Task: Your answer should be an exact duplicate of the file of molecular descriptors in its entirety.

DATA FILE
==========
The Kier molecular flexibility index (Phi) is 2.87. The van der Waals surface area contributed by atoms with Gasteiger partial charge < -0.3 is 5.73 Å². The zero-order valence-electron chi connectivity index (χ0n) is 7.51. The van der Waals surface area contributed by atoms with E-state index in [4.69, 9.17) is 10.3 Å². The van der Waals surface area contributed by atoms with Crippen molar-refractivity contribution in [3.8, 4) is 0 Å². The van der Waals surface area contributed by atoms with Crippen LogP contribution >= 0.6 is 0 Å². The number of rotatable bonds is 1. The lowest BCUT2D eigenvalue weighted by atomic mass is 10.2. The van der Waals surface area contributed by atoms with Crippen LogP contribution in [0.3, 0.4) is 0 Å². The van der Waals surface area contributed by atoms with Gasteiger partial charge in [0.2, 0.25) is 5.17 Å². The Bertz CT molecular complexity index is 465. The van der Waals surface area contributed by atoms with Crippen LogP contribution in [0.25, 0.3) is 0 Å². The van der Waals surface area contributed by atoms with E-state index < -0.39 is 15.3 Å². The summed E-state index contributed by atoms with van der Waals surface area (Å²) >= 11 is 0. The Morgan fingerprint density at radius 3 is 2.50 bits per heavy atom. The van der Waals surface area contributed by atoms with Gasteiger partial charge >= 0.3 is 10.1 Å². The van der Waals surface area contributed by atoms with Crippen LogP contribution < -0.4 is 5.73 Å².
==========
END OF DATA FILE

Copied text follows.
The Kier molecular flexibility index (Phi) is 2.87. The van der Waals surface area contributed by atoms with Gasteiger partial charge < -0.3 is 5.73 Å². The zero-order valence-electron chi connectivity index (χ0n) is 7.51. The van der Waals surface area contributed by atoms with E-state index in [4.69, 9.17) is 10.3 Å². The van der Waals surface area contributed by atoms with Crippen molar-refractivity contribution in [3.8, 4) is 0 Å². The van der Waals surface area contributed by atoms with Crippen LogP contribution >= 0.6 is 0 Å². The number of rotatable bonds is 1. The lowest BCUT2D eigenvalue weighted by atomic mass is 10.2. The van der Waals surface area contributed by atoms with Crippen LogP contribution in [0.3, 0.4) is 0 Å². The van der Waals surface area contributed by atoms with Gasteiger partial charge in [0.2, 0.25) is 5.17 Å². The Bertz CT molecular complexity index is 465. The van der Waals surface area contributed by atoms with Crippen LogP contribution in [0.25, 0.3) is 0 Å². The van der Waals surface area contributed by atoms with E-state index < -0.39 is 15.3 Å². The summed E-state index contributed by atoms with van der Waals surface area (Å²) >= 11 is 0. The Morgan fingerprint density at radius 3 is 2.50 bits per heavy atom. The van der Waals surface area contributed by atoms with Gasteiger partial charge >= 0.3 is 10.1 Å². The van der Waals surface area contributed by atoms with Crippen LogP contribution < -0.4 is 5.73 Å².